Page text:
The molecular mechanisms of hemodialysis vascular access failure

Akshaar Brahmbhatt, Andrea Remuzzi, Marco Franzoni, Sanjay Misra

Research output: Contribution to journalReview articlepeer-review

83 Scopus citations


The arteriovenous fistula has been used for more than 50 years to provide vascular access for patients undergoing hemodialysis. More than 1.5 million patients worldwide have end stage renal disease and this population will continue to grow. The arteriovenous fistula is the preferred vascular access for patients, but its patency rate at 1 year is only 60%. The majority of arteriovenous fistulas fail because of intimal hyperplasia. In recent years, there have been many studies investigating the molecular mechanisms responsible for intimal hyperplasia and subsequent thrombosis. These studies have identified common pathways including inflammation, uremia, hypoxia, sheer stress, and increased thrombogenicity. These cellular mechanisms lead to increased proliferation, migration, and eventually stenosis. These pathways work synergistically through shared molecular messengers. In this review, we will examine the literature concerning the molecular basis of hemodialysis vascular access malfunction.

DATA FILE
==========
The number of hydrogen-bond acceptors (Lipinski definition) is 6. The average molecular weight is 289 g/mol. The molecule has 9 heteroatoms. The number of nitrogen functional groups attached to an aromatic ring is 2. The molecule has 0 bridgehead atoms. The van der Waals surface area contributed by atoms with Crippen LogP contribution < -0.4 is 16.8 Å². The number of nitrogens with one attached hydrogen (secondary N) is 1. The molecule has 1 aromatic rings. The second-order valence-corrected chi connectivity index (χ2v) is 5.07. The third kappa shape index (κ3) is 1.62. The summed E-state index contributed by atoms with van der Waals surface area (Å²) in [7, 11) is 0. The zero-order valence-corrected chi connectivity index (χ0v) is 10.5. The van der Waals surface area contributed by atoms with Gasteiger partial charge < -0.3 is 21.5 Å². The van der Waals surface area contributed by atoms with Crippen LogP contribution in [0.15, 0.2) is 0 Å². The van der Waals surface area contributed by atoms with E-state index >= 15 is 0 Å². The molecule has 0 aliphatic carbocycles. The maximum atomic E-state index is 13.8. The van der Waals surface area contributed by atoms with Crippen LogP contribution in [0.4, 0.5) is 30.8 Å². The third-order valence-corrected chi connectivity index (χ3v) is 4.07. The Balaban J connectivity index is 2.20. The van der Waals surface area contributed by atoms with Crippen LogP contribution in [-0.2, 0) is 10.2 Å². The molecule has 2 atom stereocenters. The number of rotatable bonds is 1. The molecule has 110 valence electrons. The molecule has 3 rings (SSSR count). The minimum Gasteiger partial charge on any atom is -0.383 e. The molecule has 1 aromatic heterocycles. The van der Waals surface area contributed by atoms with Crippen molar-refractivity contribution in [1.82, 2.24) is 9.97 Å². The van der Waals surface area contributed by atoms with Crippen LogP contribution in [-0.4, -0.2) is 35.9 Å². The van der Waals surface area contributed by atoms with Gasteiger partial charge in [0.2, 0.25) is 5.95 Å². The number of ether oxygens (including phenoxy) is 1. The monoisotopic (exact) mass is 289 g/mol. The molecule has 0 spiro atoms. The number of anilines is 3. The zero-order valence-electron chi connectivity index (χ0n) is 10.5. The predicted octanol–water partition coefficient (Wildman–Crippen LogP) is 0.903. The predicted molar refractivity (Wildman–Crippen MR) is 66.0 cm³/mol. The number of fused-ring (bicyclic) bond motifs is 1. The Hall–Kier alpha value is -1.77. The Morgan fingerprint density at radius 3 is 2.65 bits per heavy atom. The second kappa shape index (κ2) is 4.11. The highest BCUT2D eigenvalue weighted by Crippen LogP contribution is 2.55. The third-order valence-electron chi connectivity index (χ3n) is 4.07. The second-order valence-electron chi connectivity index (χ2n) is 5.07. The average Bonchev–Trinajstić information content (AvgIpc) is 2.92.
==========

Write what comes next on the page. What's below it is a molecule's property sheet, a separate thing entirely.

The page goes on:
Original languageEnglish (US)
Pages (from-to)303-316
Number of pages14
JournalKidney international
Issue number2
StatePublished - Feb 1 2016


  • arteriovenous fistula
  • murine model
  • restenosis
  • vascular biology
  • venous neointimal hyperplasia

ASJC Scopus subject areas

  • Nephrology


Dive into the research topics of 'The molecular mechanisms of hemodialysis vascular access failure'. Together they form a unique fingerprint.

Cite this